Jacqui Hocking co-founded Gone Adventurin, a certified B Corporation that helps companies use the power of business to solve the world’s problems. Now, as the Executive Director of the Singapore Eco Film Festival, she tells us why companies should be in line with the UN Global Goals and how they can embrace technology and social innovation.
“Discovering gratitude is one of the most important lessons we will learn in life.”
Jacqui’s ambition was to travel the world like Sir David Attenborough did. She kept to her ambition and has ventured around the globe as an adventurer and filmmaker while living up to her purpose in life: to inspire world leaders and make positive impacts.
Even after sailing on a UN Expedition to acquire global solutions for climate change, handling carbon offset projects in the Amazon Rainforest and Iguanas on the Galapagos Islands, Jacqui’s drive to help companies integrate the UN Global Goals into their businesses is far from depleted.
“Too many people think it is impossible to solve world problems. After travelling around the globe, I knew we already had the solutions. We just need to find a way to scale up these ideas,” she says.
The Global Goals for Sustainable Development are to achieve three things by 2030: end poverty, combat climate change, fight injustice and inequality. After her recent departure from Gone Adventurin, Jacqui continued to initiate the Singapore Eco Film Festival in a bid to bring environmental organisations together for a worthy cause.
Doyenne: What does discovering your purpose mean to you?
Jacqui: It means helping others while loving yourself and what you do. I always knew I wanted to do something meaningful with my life, help others realise the opportunities they have to make a difference. I’ve always pushed people outside their comfort zones.
Growing up, I always felt incredibly lucky to be born in a wealthy country, thanks to my grandfather. In my opinion, discovering gratitude is one of the most important lessons we will learn in life.
D: Why do you want businesses to know about UN Global Goals?
J: I just knew it was important to help corporate professionals discover a greater purpose than simply making profits. Businesses are made up of people like you and me. I think the problem is that people think of companies as machines when they are not.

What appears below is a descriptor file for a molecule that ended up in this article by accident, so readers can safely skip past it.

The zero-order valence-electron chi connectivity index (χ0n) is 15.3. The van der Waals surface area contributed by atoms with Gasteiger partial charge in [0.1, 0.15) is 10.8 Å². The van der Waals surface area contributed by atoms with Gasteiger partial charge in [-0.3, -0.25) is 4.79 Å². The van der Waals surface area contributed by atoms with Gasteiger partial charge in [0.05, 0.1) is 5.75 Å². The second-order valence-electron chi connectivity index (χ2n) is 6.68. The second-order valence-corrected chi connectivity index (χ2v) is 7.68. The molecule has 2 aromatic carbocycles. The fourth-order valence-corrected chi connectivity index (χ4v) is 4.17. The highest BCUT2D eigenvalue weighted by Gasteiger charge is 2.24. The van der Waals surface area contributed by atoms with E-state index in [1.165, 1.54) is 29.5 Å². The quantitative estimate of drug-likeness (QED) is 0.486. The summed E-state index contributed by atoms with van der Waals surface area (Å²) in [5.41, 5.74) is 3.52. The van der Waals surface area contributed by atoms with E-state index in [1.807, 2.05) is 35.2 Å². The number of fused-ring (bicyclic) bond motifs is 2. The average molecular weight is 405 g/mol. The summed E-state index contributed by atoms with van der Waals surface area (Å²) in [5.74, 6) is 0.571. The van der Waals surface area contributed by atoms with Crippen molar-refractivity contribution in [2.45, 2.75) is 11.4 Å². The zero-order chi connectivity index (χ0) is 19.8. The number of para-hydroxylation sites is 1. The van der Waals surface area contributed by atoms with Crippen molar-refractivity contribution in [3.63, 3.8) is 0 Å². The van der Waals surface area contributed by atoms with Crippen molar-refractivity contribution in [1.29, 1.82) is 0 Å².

The UN Global Goals are not just about business. They are about governments, the private sectors, and people like us. It is the responsibility of every employee to make a difference. All of us need to work together to end poverty, protect the planet, and ensure that prosperity exists for all. We can start by checking out the UN’s list of actions to take.
D: That’s true. But many jobs today will be gone tomorrow. What needs to be done?
J: We need to embrace learning as a constant state of being and rethink the way we educate our society.
I don’t think we should start or end school, and I definitely don’t believe in retirement. I wish I could see more age diversity, like having older people in the workforce.
We could design new models of education that are integrated into our lifestyles. It is already happening. Cafes are turning into libraries, and offices are accessible via virtual reality streams. We just need to allocate more time for learning throughout our lives.
This way, we will be constantly aware of our own evolution. We can then create jobs that the world needs, not just for the sake of following past generations.
“Businesses are made up of people like you and me. I think the problem is that people think of companies as machines when they are not.”
D: How can companies embrace evolution, especially technological disruption?
J: Everyone is frightened of things we don’t understand. Like race, religion, culture and technology. These differences will often be scary, until we travel and realise that all humans are fundamentally similar.
To truly embrace something different from what we know, we need to experience it. We must immerse ourselves in technology. Companies that pretend to innovate will ultimately fail. Use technology. Embrace it. True leaders are the ones who aren’t afraid to learn.
D: And there’s social innovation - how do we cultivate this?
J: From personal experience, women are naturally more inclined towards social innovation than men are, but we need both women and men to work towards sustainable development around the world.
The best way is to step outside of our comfort zones and learn more about the challenges we are trying to solve.
For instance, how can a wealthy person from Nairobi understand the constraints of a struggling family in Kakamega? We really need to keep an open mind and look at existing solutions before starting anything.
My dream is to get more people to collaborate on solutions we already have. A representative from World Vision’s P3 Incubation Hub told me about combinatorial innovation. I truly believe this is key.
So let’s forget the silos created within businesses and society. Let’s not build our own networks to solve problems affecting everyone sharing this planet. Let’s create and use open-source resources like www.EWEC-Asia.com, a database for women. These connections formed with those around you can actually cultivate the best solutions.
Images by Jacqui Hocking